Reference : Sulfolobus Systems Biology: Cool hot design for metabolic pathways
Parts of books : Contribution to collective works
Life sciences : Biochemistry, biophysics & molecular biology
http://hdl.handle.net/10993/1092
Sulfolobus Systems Biology: Cool hot design for metabolic pathways
English
Kouril, T. mailto [> >]
Kolodkin, Alexey mailto [University of Luxembourg > Luxembourg Centre for Systems Biomedicine (LCSB) > >]
Zaparty, M. [> >]
Steuer, R. [> >]
Ruoff, P. [> >]
Westerhoff, H. V. [> >]
Snoep, J. [> >]
Siebers, B. [> >]
2012
Systems Biology of Microorganisms
Norwich, UK, Horizon Scientific Press and Caister Academic Press
Yes
9781908230027
[en] Life at high temperature challenges the stability of macromolecules and cellular components, but also the stability of metabolites, which has received little attention. For the cell, the thermal instability of metabolites means it has to deal with the loss of free energy and carbon, or in more extremes, it might result in the accumulation of dead-end compounds. In order to elucidate the requirements and principles of metabolism at high temperature, we used a comparative blueprint modelling approach of the lower part of the glycolysis cycle. The conversion of glyceraldehyde 3-phosphate to pyruvate from the thermoacidophilic Crenarchaeon Sulfolobus solfataricus P2 (optimal growth-temperature 80ºC) was modelled based on the available blueprint model of the eukaryotic model organism Saccharomyces cerevisiae (optimal growth-temperature of 30ºC). In S. solfataricus only one reaction is different, namely glyceraldehyde-3-phosphate is directly converted into 3-phosphoglycerate by the non-phosphorylating glyceraldehyde-3-phosphate dehydrogenase, omitting the extremely heat-instable 1,3-bisphosphoglycerate. By taking the temperature dependent non-enzymatic (spontaneous) degradation of 1,3-bisphosphoglycerate in account, modelling reveals that a hot lifestyle requires a cool design.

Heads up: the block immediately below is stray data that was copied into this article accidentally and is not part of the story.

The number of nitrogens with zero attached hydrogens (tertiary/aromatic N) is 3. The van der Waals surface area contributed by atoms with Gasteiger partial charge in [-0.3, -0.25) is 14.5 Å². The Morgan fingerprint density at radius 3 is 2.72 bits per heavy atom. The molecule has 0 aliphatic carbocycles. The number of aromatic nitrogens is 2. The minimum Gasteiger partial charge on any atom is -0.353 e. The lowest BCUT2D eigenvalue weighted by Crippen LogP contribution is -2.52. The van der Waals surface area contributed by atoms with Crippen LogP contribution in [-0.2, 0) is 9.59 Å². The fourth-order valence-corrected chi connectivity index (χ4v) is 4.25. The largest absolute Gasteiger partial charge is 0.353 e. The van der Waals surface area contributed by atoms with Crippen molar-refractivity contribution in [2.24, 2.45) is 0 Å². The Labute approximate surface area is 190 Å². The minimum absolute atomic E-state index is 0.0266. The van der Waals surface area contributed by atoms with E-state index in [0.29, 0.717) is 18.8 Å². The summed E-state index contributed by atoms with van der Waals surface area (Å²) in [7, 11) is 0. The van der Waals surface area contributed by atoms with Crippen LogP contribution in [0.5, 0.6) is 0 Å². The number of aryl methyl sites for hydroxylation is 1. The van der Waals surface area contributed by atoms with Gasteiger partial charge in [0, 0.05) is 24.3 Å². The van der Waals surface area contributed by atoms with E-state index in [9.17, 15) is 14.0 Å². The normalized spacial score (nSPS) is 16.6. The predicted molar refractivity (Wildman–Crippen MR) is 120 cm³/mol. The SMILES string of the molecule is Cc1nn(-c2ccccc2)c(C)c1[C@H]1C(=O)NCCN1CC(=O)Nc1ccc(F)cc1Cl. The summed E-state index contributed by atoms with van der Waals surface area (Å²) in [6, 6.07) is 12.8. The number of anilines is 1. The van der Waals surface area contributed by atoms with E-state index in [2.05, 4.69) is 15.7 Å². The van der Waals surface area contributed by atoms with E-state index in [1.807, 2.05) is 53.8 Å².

Luxembourg Centre for Systems Biomedicine (LCSB): Experimental Neurobiology (Balling Group)
http://hdl.handle.net/10993/1092
http://www.horizonpress.com/systemsmicrobiology

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